Regular Movement for Vascular Health

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The American lifestyle has become more and more sedentary, as many people have desk jobs that keep them seated all day, five days a week. And in the evenings and on weekends, people tend to sit in front of their televisions or around a brunch or dinner table, and remain equally inactive. This has dire consequences for many aspects of our health, and specifically our cardiovascular health and varicose and spider veins.
All this inactivity increases our risk for multiple conditions, including obesity, heart disease and unhealthy levels of cholesterol. People who sit for more than 23 hours per week are 64% more likely to die from heart disease than their active counterparts. But daily exercise is only part of the solution. Without regular breaks from hours of sitting, 45 minutes on the treadmill at the gym may not stave off serious health conditions like high blood pressure and heart attack. Fortunately, short, frequent breaks can help. Even a minute or two every 30 minutes can reap many positive health benefits. Here are some ideas to get you moving!
The easiest thing to do is to get up and take a stroll around the block or even just the perimeter of your building. Set a timer on your phone or computer to remind you to move.
March in Place
Many people live in colder climates and are unable to walk outside throughout the long winter months. Marching in place is enough to get the heart pumping and the blood moving. Lift your knees high and swing your arms for maximum benefit.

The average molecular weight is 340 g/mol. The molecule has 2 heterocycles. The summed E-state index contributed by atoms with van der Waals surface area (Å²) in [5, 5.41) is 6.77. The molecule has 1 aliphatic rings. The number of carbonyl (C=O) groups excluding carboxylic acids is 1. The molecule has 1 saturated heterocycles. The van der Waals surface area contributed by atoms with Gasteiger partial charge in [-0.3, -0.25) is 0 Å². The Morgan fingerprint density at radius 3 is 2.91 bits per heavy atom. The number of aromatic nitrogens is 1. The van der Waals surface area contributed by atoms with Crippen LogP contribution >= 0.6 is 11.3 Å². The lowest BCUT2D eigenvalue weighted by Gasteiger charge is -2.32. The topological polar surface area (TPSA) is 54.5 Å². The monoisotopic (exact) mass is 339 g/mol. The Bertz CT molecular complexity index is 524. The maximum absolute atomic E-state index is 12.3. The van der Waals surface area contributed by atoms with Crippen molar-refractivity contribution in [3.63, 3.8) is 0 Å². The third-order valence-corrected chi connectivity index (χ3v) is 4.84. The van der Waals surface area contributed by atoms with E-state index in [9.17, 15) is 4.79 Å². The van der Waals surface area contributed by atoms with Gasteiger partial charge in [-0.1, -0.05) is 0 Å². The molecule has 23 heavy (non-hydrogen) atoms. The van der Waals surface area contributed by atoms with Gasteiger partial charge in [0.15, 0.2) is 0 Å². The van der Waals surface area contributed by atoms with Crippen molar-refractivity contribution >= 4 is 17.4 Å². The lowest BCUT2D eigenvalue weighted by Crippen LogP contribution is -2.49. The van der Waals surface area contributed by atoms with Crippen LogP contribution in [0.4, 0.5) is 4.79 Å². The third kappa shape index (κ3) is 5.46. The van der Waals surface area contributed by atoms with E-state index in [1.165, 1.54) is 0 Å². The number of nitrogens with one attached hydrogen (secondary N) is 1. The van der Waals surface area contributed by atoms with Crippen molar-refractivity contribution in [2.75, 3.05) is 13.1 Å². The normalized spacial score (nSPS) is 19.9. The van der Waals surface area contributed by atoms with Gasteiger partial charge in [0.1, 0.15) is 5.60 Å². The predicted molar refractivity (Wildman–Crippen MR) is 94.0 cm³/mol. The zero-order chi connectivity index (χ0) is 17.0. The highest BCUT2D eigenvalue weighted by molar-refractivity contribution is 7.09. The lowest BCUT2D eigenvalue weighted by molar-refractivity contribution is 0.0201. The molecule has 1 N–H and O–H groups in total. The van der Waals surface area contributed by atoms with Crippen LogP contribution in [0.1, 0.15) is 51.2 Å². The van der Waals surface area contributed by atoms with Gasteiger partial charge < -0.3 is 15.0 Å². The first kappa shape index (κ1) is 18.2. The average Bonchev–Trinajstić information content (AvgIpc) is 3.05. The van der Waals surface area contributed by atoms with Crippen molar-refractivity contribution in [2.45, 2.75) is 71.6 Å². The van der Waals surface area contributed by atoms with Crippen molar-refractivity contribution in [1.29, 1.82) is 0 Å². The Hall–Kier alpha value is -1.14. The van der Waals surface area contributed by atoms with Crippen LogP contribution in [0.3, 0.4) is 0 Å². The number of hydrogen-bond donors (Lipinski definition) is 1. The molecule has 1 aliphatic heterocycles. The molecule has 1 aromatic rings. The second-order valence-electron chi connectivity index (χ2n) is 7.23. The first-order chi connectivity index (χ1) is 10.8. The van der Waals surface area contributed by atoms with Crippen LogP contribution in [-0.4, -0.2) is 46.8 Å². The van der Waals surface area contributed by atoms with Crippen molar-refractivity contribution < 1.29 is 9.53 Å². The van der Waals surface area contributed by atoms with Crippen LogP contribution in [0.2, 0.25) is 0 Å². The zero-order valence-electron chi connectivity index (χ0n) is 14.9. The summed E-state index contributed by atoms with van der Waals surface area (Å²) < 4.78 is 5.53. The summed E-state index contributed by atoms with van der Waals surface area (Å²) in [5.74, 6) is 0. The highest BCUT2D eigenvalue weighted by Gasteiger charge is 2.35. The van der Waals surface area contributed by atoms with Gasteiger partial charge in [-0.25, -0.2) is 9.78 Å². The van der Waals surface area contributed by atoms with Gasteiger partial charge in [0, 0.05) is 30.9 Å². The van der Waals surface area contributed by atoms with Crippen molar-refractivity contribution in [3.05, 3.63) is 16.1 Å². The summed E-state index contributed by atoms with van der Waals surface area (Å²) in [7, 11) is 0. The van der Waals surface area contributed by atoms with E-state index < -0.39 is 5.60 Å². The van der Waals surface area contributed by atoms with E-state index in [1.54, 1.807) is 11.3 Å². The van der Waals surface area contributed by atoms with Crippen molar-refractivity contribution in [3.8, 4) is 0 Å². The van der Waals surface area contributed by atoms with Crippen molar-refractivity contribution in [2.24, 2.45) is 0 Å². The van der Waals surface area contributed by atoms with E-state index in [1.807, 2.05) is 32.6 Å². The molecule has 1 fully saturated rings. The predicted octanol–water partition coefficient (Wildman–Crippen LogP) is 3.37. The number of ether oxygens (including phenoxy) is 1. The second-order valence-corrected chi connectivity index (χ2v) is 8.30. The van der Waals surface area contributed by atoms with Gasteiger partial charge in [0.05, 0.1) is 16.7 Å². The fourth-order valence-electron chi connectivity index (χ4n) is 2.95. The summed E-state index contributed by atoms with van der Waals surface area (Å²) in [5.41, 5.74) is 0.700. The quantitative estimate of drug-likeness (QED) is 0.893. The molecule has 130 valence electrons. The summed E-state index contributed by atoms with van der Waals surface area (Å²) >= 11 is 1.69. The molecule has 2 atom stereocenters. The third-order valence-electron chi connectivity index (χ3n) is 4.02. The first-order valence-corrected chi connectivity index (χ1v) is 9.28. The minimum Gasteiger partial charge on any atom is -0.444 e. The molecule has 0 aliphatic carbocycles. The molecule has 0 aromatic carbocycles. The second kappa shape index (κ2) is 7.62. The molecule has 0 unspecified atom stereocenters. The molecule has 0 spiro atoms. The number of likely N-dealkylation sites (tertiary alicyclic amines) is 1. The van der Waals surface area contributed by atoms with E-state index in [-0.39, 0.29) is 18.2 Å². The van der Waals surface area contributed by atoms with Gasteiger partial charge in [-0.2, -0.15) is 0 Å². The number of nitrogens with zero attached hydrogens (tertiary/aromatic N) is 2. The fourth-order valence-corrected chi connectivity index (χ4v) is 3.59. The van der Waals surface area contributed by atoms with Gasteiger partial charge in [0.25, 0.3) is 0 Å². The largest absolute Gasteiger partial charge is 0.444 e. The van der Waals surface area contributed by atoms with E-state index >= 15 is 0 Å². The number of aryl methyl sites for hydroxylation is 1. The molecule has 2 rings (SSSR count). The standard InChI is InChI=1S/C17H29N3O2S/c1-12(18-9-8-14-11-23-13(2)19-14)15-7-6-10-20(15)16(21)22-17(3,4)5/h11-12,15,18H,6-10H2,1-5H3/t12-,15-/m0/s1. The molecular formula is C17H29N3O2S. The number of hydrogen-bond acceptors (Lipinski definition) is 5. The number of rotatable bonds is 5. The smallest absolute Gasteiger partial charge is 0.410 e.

Squats, Lunges and Pushups
These are all exercises that can also be performed in a small cubical or office space. They are great for toning muscle and will also increase your heart rate as cardiovascular activities.
Even getting up to stretch can reap some benefit. The movement alone causes muscles to contract instead of sitting idly for hours. Some stretches offer additional benefits as well. Side bends build core strength which is good for posture and stabilizing the body during exercise, which in turn reduces risk of injury. Quadriceps stretches performed on one leg have a balance component which over time can reduce risk of falling, and also build core strength.
By standing up and moving even for just two minutes every half hour during an eight hour workday, you are increasing your activity level by 32 minutes every day, and more than two and a half hours every week. This is enough to begin to offset the negative health outcomes we incur due to long periods of inactivity. Isn’t your health and well being worth two minutes twice an hour?

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